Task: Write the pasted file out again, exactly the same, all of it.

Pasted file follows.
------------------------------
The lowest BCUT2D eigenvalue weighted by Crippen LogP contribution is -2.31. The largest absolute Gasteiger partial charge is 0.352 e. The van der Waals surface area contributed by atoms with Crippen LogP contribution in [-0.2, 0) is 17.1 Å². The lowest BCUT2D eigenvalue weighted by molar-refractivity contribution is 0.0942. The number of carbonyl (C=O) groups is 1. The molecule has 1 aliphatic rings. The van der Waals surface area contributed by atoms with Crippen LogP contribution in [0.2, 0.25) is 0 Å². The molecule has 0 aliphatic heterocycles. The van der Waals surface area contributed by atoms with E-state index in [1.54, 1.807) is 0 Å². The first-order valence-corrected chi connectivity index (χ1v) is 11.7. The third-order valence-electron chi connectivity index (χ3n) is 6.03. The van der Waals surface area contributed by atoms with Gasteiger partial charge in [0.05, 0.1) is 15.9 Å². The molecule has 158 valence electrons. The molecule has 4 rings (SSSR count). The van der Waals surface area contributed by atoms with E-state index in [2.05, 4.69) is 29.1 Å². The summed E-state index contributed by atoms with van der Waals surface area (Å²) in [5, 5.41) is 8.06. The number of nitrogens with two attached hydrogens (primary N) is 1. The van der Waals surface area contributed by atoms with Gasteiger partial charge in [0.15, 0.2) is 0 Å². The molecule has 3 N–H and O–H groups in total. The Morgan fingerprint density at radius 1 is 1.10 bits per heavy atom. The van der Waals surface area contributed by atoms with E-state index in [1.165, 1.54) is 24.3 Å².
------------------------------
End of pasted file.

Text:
The lowest BCUT2D eigenvalue weighted by Crippen LogP contribution is -2.31. The largest absolute Gasteiger partial charge is 0.352 e. The van der Waals surface area contributed by atoms with Crippen LogP contribution in [-0.2, 0) is 17.1 Å². The lowest BCUT2D eigenvalue weighted by molar-refractivity contribution is 0.0942. The number of carbonyl (C=O) groups is 1. The molecule has 1 aliphatic rings. The van der Waals surface area contributed by atoms with Crippen LogP contribution in [0.2, 0.25) is 0 Å². The molecule has 0 aliphatic heterocycles. The van der Waals surface area contributed by atoms with E-state index in [1.54, 1.807) is 0 Å². The first-order valence-corrected chi connectivity index (χ1v) is 11.7. The third-order valence-electron chi connectivity index (χ3n) is 6.03. The van der Waals surface area contributed by atoms with Gasteiger partial charge in [0.05, 0.1) is 15.9 Å². The molecule has 158 valence electrons. The molecule has 4 rings (SSSR count). The van der Waals surface area contributed by atoms with E-state index in [2.05, 4.69) is 29.1 Å². The summed E-state index contributed by atoms with van der Waals surface area (Å²) in [5, 5.41) is 8.06. The number of nitrogens with two attached hydrogens (primary N) is 1. The van der Waals surface area contributed by atoms with Gasteiger partial charge in [0.15, 0.2) is 0 Å². The molecule has 3 N–H and O–H groups in total. The Morgan fingerprint density at radius 1 is 1.10 bits per heavy atom. The van der Waals surface area contributed by atoms with E-state index in [1.165, 1.54) is 24.3 Å².